Is Medellin safe?

It is difficult to give a general answer to this question. The fact is, however, that the security situation in Medellin has improved considerably in recent years. Especially in the tourist areas and popular neighborhoods, there is increased police presence and security measures. However, it is advisable to take some basic precautions: I would not walk around in secluded streets at night and if in doubt, take a taxi/Uber home.

Public transportation in Medellin

The public transport in Medellin is well developed, there is a modern metro, buses and a gondola system. We would recommend the ride with the gondola to every visitor, because depending on the route, you also get a really great view of the city.

Getting to and from the city is relatively easy by bus. Medellin also has a large international airport. We drove from Santa Marta to Medellin and from there continued by bus to Bogota. This was possible without any problems.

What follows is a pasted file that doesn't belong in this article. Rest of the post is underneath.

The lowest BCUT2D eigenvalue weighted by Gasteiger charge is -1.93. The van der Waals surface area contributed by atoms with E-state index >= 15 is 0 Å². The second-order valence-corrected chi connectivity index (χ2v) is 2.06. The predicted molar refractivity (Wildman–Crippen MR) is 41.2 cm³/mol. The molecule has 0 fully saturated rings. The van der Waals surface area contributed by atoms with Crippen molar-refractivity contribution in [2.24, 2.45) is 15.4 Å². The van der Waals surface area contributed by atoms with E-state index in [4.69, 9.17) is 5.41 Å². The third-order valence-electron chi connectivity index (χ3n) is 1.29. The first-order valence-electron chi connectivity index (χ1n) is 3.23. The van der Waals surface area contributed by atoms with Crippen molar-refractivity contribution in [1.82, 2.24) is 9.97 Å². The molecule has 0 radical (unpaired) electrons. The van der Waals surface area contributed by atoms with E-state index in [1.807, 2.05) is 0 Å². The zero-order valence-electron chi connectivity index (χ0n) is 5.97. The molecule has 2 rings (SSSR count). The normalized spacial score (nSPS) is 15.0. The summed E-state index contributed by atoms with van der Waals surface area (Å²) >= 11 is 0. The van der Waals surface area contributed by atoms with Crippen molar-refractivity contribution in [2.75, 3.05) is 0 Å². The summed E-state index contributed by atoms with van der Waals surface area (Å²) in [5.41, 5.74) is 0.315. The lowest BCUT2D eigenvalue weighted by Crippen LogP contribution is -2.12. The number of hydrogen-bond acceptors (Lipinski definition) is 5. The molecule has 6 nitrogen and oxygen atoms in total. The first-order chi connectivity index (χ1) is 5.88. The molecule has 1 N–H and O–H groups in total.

Frequently asked questions about your visit to Medellin

The most famous attractions in Medellin are Comuna 13, Plaza Botero, Metrocable, Parque Arví, Parque Explora, and El Pueblito Paisa.

Due to its location in the Andes, Medellín generally has a temperate, mild climate throughout the year with average temperatures around 20 to 25 degrees Celsius (68-77 degrees Fahrenheit). The city is often referred to as the “City of Eternal Spring.”

The city is situated in the northwestern part of Colombia, in a valley in the Andes. Medellin is the capital of the mountainous province of Antioquia.

It depends on what you want to see. We recommend staying at least 5 days to explore the city’s different neighborhoods and facets.

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We are Julian & Naomi and we love to travel the world and immerse ourselves in other cultures. We have an adventurous, spartan, sustainable and reflective travel style. In our opinion, the greatest adventures are experienced when you do things on your own and try to live like a local. The taste of a country is best captured on the road